Skyfall or Guerrilla III

Artist’s impression of a meeting of the PCF (Parti communiste français) central committee at Longjumeau, 1943. Left to right: Benoît Frachon, Auguste Lecoeur, Jacques Duclos and Charles Tillon.

Although the travails of the communists were obvious, other elements of the internal resistance were also frustrated by London. Pierre Dalloz, architect of the original plan to use the Vercors as a natural fortress to pin down the Axis, who arrived in Algiers in November 1943, wrote a report on the Vercors project which, he claimed, had been endorsed by both Jean Moulin and Delestraint. Like the communists he could garner no interest from Colonel Passy. He found the BCRA ‘strongly infiltrated by fascists and Cagoulard elements’ who thought that ‘French people arriving from France were hotheads’ and were convinced that the only viable resistance was that organised by themselves.

Some difference was made by the appointment of Emmanuel d’Astier as commissar for the interior. For him, the interior meant a metropolitan France that was destined to be a major force in the liberation. The ‘French army of the interior’ would enable the French to ‘acquire a strong, patriotic and popularly based government headed by the man who at first was only a symbol but is now the leader of the Fatherland in toil’. He realised that arms drops were only going to circuits under the direct control of British officers, greatly demoralising most maquisards. The conclusion might legitimately be drawn that ‘the British government does not wish to arm the French Resistance.’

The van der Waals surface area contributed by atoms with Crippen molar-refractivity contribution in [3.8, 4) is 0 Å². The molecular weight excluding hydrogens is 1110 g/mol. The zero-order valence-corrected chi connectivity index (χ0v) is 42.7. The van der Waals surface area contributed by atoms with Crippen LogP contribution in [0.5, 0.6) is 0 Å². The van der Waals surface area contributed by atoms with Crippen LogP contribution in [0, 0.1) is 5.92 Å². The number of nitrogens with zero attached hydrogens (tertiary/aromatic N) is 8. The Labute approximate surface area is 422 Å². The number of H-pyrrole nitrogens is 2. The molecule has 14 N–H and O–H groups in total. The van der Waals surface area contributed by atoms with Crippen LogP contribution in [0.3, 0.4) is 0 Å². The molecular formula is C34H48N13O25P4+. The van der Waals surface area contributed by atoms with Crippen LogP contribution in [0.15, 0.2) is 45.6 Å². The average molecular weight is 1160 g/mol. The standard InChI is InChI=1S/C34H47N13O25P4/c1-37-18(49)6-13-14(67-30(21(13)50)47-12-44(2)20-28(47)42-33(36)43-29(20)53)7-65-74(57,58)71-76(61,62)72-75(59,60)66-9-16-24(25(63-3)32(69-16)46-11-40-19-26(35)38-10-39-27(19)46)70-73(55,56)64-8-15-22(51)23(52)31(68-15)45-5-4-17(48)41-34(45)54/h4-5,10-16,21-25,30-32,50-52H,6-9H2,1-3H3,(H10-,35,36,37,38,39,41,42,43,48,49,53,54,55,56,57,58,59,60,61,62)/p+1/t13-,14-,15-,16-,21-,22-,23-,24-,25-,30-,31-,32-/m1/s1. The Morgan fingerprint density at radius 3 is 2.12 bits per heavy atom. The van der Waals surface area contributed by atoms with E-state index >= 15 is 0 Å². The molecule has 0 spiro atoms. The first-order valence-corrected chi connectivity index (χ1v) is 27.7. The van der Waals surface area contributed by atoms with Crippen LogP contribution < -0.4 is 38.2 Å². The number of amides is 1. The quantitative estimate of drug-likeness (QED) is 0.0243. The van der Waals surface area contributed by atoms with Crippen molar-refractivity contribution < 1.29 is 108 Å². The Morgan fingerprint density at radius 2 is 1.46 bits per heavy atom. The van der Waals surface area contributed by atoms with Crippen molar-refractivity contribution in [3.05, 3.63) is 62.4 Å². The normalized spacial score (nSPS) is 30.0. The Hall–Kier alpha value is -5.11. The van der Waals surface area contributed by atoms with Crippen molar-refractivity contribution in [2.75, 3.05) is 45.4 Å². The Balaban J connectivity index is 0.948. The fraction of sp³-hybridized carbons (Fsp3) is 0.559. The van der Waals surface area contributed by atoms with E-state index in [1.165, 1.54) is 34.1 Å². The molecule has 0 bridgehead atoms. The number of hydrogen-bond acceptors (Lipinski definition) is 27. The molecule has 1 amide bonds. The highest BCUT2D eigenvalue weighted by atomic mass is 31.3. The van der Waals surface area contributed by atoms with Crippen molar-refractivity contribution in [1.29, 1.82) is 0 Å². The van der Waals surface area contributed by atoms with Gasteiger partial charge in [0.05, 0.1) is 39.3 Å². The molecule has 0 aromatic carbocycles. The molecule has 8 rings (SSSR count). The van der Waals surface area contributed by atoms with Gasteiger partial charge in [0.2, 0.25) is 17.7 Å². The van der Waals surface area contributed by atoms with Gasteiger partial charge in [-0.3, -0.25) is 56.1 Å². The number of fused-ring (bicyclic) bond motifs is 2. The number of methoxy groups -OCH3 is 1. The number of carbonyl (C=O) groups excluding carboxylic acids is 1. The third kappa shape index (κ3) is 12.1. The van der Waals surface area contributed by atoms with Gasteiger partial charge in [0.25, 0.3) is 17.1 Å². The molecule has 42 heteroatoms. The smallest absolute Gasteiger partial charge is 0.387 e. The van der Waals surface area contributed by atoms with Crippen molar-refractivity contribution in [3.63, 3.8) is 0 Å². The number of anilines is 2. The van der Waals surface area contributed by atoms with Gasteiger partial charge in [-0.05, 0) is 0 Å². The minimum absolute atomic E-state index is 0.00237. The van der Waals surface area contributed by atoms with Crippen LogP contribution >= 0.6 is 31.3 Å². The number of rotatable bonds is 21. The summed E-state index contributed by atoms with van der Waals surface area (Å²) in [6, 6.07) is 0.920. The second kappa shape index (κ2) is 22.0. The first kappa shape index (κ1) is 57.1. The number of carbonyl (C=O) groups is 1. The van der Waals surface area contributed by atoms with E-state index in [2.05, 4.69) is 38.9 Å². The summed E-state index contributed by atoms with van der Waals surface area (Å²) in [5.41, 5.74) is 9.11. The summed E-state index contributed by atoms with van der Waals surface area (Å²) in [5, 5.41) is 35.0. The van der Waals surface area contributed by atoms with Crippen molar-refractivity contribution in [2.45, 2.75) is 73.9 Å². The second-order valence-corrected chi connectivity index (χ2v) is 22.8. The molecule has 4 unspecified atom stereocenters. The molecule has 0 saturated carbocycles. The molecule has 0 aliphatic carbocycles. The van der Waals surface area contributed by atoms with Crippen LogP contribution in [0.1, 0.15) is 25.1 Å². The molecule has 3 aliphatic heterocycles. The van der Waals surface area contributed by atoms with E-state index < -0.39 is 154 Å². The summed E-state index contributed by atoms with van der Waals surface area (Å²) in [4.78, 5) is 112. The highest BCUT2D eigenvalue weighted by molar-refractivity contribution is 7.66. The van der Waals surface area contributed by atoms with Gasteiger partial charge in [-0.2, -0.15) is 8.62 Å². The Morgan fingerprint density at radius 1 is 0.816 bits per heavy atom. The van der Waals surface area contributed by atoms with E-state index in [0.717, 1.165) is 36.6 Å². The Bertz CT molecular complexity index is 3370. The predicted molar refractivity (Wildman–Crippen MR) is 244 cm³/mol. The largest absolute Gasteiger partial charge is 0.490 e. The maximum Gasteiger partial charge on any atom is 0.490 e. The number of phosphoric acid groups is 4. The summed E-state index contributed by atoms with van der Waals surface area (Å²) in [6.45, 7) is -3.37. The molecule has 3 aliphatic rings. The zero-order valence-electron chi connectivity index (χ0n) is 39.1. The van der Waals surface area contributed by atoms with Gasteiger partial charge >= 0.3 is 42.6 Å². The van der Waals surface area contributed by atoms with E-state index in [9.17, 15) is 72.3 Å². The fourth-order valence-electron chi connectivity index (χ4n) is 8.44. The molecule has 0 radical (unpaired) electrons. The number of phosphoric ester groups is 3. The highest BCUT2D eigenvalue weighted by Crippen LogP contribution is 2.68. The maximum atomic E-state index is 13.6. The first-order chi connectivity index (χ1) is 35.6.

D’Astier embarked on a mission to persuade the British to arm that resistance. At a press conference in Algiers on 15 November 1943 he announced that only 4,000–5,000 out of 30,000 maquisards in the former Free Zone were armed. In December 1943 he was in London and met Waldeck Rochet, who extracted a promise that if d’Astier managed to persuade the British to make more arms drops, some of them would go to the FTP. Flying back to North Africa d’Astier managed to arrange an interview on 14 January 1944 with Churchill in Marrakech. Churchill was surrounded by the likes of Harold Macmillan, the diplomat Duff Cooper (biographer of the devious Talleyrand), and the beautiful Lady Diana Cooper in ‘a straw hat with a veil, as seen in Egypt’. Churchill received him in his bedroom, and appeared to d’Astier less like a bulldog than like ‘a newborn child that has aged’. After Churchill had complained how difficult de Gaulle was – ‘how can we get on with each other? He hates England’ – he told d’Astier that ‘We must make war. We will help you,’ and invited him to a meeting of the War Cabinet in London. D’Astier was privileged enough to attend this meeting on 27 January 1944. In the teeth of objections from Lord Selborne, Minister of Economic Warfare, and Sir Charles Portal, Chief of the Air Staff, that the British simply did not have enough planes to drop arms to the French, and to d’Astier’s argument that ‘If air support is not stepped up rapidly, it will be too late,’ Churchill ruled that as he was supplying Tito he would now supply weapons to enable south-east France to become a second Yugoslavia.